It's the first time since we moved to Boston that we've gone to a play, and I definitely want to do more. In Minneapolis, we would go about once a month or so. As a complete aside, if you are Minneapolitan and you don't go to the theater, you really should. All the fantastic small theatres are probably one of the best cultural amenities in the cities. I really like Theater Garage, Theater in the Round, Theater de la Jeune Lune and Mixed Blood a lot. Of course the Guthrie and the Guthrie Lab also have great stuff, but I prefer the smaller more contemporary and intimate shows. Theater Garage especially was wonderful (as I'm typing this I find myself really hoping they are still around... ok I just googled it and it is...)

So, to sum up, we want to see more plays. If anyone knows of any good companies in Boston, especially with student pricing, please let me know.



Hoi An, Vietnam
I came across this interesting site, All Look Same, that I believe grew out of someone's frustration that no one in the western world can ever tell Japan, Korea and China apart. There are some quizes that show pictures of architecture, food, urban landscapes and let you guess which country is which. In a world of increased globalization of architecture and urban form it's actually a pretty interesting test. I'd be interested in seeing one of these with more countries. (btw. my picture is Viet Nam. Which is really a part of east asia, culturally if not geographically, so it should be included too).



Boston, Massachusetts
Paul had noticed already that in Los Angeles automobiles were a race apart, almost alive. The city was full of their hotels and beauty shops, their restaurants and nursing homes - immense, expensive structures where they could be parked or polished, fed or cured of their injuries. They spoke, and had pets - stuffed dogs and monkeys looked out of their dashboards, and fur tails waved from their aerials. Their horns sang in varied voices...few people were visible. The automobiles outnumbered them ten to one. Paul imagined a tale in which it would gradually revealed that these automobiles were the real inhabitants of the city, a secret master race which only kept human beings for its own greater convenience, or as pets.
-Alison Lurie, The Nowhere City




Boston, Massachusetts
Originally uploaded by Zakcq.
Today is the last day you can register to vote in Mass for the elections in November.



So, wow, two and a half weeks without a post. I guess I've been busy.

At school, I usually try to take a couple of more challenging classes and an easier one to balance it out. This semester my easy one was supposed to be Social Problems, which was kind of a mid-level soc class. Unfortunately, the professor for Social Problems had the joint problems of not seeming to have a great grasp on the material (showing the movie Remember the Titans is NOT teaching about race in America) and thinking that he's a stand-up comic, which is one of my biggest pet peeves. Anyway, I decided to switch into another class, which means I've got three fairly tough graduate classes right now. Two of the classes, Real Estate Development and Municipal Finance and Budget, are really just on the edge of my interest in cities, so they can be pretty tough. The other, Urban Design, is the most challenging class I've had. Period. I really enjoy it, and it's the way that I've tried to look at my surroundings for a long time, but actually trying to get it out on paper is frustrating. Our assignments are stuff like manifestos and interventions instead of papers and projects. Awesome.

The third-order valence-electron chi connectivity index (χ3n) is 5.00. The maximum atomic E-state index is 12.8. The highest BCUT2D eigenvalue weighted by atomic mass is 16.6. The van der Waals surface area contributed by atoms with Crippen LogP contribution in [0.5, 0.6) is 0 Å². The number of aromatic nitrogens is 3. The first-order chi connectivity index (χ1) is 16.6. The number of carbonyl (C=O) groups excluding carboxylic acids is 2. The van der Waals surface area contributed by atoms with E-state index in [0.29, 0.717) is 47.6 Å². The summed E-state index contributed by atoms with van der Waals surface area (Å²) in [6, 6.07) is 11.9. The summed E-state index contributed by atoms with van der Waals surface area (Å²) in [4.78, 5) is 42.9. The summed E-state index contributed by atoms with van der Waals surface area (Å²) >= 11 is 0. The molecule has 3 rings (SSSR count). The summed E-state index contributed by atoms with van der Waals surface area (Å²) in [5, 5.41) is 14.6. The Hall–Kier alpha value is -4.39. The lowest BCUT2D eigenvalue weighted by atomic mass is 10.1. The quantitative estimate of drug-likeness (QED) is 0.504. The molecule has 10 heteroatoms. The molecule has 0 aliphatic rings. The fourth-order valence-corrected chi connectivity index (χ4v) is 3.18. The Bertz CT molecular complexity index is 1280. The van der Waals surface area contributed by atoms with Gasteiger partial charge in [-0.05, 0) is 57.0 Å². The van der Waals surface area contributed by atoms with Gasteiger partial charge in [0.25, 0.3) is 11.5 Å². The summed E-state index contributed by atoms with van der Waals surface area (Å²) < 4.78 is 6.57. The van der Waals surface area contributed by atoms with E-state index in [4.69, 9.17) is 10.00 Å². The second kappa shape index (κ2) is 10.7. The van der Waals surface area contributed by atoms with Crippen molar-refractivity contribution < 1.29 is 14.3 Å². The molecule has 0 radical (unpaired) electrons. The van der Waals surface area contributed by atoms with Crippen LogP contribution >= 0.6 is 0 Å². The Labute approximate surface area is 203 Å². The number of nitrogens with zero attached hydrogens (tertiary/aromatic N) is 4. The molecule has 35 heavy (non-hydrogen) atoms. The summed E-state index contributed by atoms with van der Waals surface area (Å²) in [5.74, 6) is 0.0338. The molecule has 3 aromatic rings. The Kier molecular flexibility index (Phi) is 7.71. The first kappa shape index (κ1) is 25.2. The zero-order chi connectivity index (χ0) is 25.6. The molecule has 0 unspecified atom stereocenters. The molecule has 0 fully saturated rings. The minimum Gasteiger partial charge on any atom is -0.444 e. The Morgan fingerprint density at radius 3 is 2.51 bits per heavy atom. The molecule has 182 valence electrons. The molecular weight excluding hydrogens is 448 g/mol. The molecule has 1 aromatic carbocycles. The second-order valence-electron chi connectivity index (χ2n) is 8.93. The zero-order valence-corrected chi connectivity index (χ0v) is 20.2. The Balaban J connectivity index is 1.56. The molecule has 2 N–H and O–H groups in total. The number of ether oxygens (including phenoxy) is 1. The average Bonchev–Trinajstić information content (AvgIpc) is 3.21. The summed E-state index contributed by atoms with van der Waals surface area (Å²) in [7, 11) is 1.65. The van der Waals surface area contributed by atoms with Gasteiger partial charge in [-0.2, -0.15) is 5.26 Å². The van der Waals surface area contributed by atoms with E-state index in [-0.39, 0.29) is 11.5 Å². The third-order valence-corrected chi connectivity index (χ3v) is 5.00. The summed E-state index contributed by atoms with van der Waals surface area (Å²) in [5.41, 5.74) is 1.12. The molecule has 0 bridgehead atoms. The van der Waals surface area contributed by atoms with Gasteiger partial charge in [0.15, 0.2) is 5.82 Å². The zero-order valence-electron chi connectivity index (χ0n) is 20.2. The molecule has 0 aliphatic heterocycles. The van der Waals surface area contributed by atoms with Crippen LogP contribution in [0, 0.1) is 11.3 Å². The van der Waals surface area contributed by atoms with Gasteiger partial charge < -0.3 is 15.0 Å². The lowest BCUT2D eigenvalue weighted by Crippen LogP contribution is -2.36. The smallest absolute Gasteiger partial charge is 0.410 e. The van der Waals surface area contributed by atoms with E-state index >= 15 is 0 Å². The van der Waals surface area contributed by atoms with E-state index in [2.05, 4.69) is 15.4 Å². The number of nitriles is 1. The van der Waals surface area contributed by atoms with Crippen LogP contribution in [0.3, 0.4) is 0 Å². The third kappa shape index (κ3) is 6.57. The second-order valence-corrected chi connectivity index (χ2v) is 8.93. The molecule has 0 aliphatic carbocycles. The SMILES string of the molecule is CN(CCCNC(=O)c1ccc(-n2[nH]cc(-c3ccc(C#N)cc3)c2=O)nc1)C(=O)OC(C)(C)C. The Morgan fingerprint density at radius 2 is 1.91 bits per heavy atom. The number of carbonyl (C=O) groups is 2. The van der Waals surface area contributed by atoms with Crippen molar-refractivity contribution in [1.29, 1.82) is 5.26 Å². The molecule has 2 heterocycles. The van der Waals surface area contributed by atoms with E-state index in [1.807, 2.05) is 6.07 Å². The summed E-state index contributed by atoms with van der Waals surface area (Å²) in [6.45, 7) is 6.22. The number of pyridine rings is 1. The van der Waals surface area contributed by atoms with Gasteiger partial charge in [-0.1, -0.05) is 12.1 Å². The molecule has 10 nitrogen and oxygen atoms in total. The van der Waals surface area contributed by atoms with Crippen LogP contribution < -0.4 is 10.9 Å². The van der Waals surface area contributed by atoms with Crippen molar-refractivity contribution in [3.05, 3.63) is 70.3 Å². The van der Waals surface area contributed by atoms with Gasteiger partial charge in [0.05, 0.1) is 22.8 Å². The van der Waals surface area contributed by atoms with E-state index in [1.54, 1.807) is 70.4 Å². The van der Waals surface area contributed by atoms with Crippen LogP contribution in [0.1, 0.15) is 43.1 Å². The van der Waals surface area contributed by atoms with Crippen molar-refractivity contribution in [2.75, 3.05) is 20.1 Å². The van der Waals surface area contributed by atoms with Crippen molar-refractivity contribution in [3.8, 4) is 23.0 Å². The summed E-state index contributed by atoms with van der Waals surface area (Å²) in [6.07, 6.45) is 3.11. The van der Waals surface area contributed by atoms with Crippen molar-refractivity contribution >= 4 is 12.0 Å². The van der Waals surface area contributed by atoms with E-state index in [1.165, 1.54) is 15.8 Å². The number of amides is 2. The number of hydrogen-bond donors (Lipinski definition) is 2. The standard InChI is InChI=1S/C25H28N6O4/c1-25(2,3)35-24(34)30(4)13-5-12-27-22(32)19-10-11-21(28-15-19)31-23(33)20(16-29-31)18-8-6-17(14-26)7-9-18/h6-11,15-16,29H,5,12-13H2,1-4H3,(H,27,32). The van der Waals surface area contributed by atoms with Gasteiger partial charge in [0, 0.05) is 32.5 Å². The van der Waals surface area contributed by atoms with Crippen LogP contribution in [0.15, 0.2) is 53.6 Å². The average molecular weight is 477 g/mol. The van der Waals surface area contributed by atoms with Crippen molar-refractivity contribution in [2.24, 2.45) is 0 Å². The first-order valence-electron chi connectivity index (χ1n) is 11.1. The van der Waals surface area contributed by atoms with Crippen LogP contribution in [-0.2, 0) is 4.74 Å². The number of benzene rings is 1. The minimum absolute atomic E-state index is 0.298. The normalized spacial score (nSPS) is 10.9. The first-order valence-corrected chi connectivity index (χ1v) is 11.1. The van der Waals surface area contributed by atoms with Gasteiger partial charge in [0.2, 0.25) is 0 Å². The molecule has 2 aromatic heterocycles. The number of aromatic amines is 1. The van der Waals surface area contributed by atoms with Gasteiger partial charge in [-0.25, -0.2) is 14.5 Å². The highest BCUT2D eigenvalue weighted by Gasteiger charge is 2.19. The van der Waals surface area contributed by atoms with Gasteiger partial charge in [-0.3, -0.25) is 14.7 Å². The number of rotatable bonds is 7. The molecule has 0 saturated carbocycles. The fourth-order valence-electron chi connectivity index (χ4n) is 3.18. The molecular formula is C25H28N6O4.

I've also been working a lot, but this week they're sending me to some corporate meeting weekend thing in Pittsfield, Mass (it was originally known as Awesomeville, but there was a truth in advertising suit). I'm not looking forward to it. Bright side is that I was able to take three days off this week, which I'm spending getting ahead in homework, cleaning the house and doing some shopping.

J is off at Jury Duty right now. It's pretty amazing that she's made it two years in Massachusetts without getting called already. I got called about a week after I got my drivers license.



Can Institutions Spawn Development?

On my day off I walked down to Fort Point in South Boston to see the new Institute of Contemporary Art building.

Fort Point is a kind of interesting place. It used to be mostly industrial manufacturing uses (it's where Necco wafers used to come from), but it's now being redeveloped as residential loft space and office space. It's a little hard to tell how it's going to fit into Boston as a whole. It's got wide streets and shiny new office buildings that would fit into LA or San Diego quite well, but are odd for Boston.

So, anyway, back to the ICA. It's gotten a lot of press this month. Both Metropolis and Newsweek had articles on it recently.
Boston, Massachusetts

Boston, Massachusetts

Boston, Massachusetts
The building was designed by Diller Scofidio + Renfro, one of those odd architectural entities that has somehow managed to get real famous without actually completing a major building. The building reminds me roughly of a stool that IKEA had a couple of years ago. It's an interesting design, although I think mechanical stuff on top really detracts from the overall look. It'll be interesting to see how the space is actually used.